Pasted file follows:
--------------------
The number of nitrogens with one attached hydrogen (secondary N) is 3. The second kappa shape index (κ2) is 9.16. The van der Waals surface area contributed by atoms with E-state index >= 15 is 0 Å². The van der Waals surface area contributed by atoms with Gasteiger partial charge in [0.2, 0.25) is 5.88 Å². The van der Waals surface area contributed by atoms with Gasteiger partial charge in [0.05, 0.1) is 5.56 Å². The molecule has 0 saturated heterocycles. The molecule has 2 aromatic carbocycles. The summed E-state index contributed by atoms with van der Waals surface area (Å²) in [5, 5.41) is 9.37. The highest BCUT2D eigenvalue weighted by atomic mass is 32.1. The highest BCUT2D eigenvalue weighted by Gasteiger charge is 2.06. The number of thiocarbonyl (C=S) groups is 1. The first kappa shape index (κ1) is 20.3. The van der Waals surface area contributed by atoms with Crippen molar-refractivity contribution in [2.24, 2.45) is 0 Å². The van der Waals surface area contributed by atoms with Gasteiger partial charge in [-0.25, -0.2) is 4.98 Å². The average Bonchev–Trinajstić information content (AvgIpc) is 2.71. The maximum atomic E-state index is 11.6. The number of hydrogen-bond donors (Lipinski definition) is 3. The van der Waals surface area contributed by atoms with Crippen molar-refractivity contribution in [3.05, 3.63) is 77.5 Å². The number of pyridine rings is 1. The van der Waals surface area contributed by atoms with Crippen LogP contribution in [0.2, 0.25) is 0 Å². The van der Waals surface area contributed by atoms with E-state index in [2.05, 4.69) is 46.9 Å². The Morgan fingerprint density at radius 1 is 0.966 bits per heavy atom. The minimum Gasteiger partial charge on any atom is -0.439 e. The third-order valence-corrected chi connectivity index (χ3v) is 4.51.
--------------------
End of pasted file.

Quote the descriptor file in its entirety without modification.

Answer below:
The number of nitrogens with one attached hydrogen (secondary N) is 3. The second kappa shape index (κ2) is 9.16. The van der Waals surface area contributed by atoms with E-state index >= 15 is 0 Å². The van der Waals surface area contributed by atoms with Gasteiger partial charge in [0.2, 0.25) is 5.88 Å². The van der Waals surface area contributed by atoms with Gasteiger partial charge in [0.05, 0.1) is 5.56 Å². The molecule has 0 saturated heterocycles. The molecule has 2 aromatic carbocycles. The summed E-state index contributed by atoms with van der Waals surface area (Å²) in [5, 5.41) is 9.37. The highest BCUT2D eigenvalue weighted by atomic mass is 32.1. The highest BCUT2D eigenvalue weighted by Gasteiger charge is 2.06. The number of thiocarbonyl (C=S) groups is 1. The first kappa shape index (κ1) is 20.3. The van der Waals surface area contributed by atoms with Crippen molar-refractivity contribution in [2.24, 2.45) is 0 Å². The van der Waals surface area contributed by atoms with Gasteiger partial charge in [-0.25, -0.2) is 4.98 Å². The average Bonchev–Trinajstić information content (AvgIpc) is 2.71. The maximum atomic E-state index is 11.6. The number of hydrogen-bond donors (Lipinski definition) is 3. The van der Waals surface area contributed by atoms with Crippen molar-refractivity contribution in [3.05, 3.63) is 77.5 Å². The number of pyridine rings is 1. The van der Waals surface area contributed by atoms with Crippen LogP contribution in [0.2, 0.25) is 0 Å². The van der Waals surface area contributed by atoms with E-state index in [2.05, 4.69) is 46.9 Å². The Morgan fingerprint density at radius 1 is 0.966 bits per heavy atom. The minimum Gasteiger partial charge on any atom is -0.439 e. The third-order valence-corrected chi connectivity index (χ3v) is 4.51.